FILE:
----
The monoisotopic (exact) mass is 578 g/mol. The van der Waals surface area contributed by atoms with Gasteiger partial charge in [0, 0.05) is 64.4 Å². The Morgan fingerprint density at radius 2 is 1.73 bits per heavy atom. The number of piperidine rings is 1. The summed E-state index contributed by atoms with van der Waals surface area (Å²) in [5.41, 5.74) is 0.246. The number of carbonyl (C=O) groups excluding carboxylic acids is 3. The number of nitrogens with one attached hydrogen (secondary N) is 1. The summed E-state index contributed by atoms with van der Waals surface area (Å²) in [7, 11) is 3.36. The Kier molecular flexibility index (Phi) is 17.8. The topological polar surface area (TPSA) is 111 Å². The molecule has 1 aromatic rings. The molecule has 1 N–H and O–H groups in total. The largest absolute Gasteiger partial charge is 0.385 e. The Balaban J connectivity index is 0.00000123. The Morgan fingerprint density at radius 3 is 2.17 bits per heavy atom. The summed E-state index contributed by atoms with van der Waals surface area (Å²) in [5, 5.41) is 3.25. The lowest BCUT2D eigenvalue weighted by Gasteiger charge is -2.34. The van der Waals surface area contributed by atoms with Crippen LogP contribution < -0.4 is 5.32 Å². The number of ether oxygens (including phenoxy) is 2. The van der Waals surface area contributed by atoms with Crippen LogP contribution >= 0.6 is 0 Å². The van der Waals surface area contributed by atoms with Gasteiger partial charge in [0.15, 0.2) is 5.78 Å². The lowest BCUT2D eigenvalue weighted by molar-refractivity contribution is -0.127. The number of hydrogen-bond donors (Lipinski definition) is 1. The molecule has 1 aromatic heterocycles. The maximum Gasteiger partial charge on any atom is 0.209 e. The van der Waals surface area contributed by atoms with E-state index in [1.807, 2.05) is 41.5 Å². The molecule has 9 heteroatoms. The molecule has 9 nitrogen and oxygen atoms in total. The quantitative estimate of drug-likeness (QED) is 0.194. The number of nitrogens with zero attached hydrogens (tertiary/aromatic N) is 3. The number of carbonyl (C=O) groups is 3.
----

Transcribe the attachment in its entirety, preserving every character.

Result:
The monoisotopic (exact) mass is 578 g/mol. The van der Waals surface area contributed by atoms with Gasteiger partial charge in [0, 0.05) is 64.4 Å². The Morgan fingerprint density at radius 2 is 1.73 bits per heavy atom. The number of piperidine rings is 1. The summed E-state index contributed by atoms with van der Waals surface area (Å²) in [5.41, 5.74) is 0.246. The number of carbonyl (C=O) groups excluding carboxylic acids is 3. The number of nitrogens with one attached hydrogen (secondary N) is 1. The summed E-state index contributed by atoms with van der Waals surface area (Å²) in [7, 11) is 3.36. The Kier molecular flexibility index (Phi) is 17.8. The topological polar surface area (TPSA) is 111 Å². The molecule has 1 aromatic rings. The molecule has 1 N–H and O–H groups in total. The largest absolute Gasteiger partial charge is 0.385 e. The Balaban J connectivity index is 0.00000123. The Morgan fingerprint density at radius 3 is 2.17 bits per heavy atom. The summed E-state index contributed by atoms with van der Waals surface area (Å²) in [5, 5.41) is 3.25. The lowest BCUT2D eigenvalue weighted by Gasteiger charge is -2.34. The van der Waals surface area contributed by atoms with Crippen LogP contribution < -0.4 is 5.32 Å². The number of ether oxygens (including phenoxy) is 2. The van der Waals surface area contributed by atoms with Crippen LogP contribution >= 0.6 is 0 Å². The van der Waals surface area contributed by atoms with Gasteiger partial charge in [0.15, 0.2) is 5.78 Å². The lowest BCUT2D eigenvalue weighted by molar-refractivity contribution is -0.127. The number of hydrogen-bond donors (Lipinski definition) is 1. The molecule has 1 aromatic heterocycles. The maximum Gasteiger partial charge on any atom is 0.209 e. The van der Waals surface area contributed by atoms with E-state index in [1.807, 2.05) is 41.5 Å². The molecule has 9 heteroatoms. The molecule has 9 nitrogen and oxygen atoms in total. The quantitative estimate of drug-likeness (QED) is 0.194. The number of nitrogens with zero attached hydrogens (tertiary/aromatic N) is 3. The number of carbonyl (C=O) groups is 3.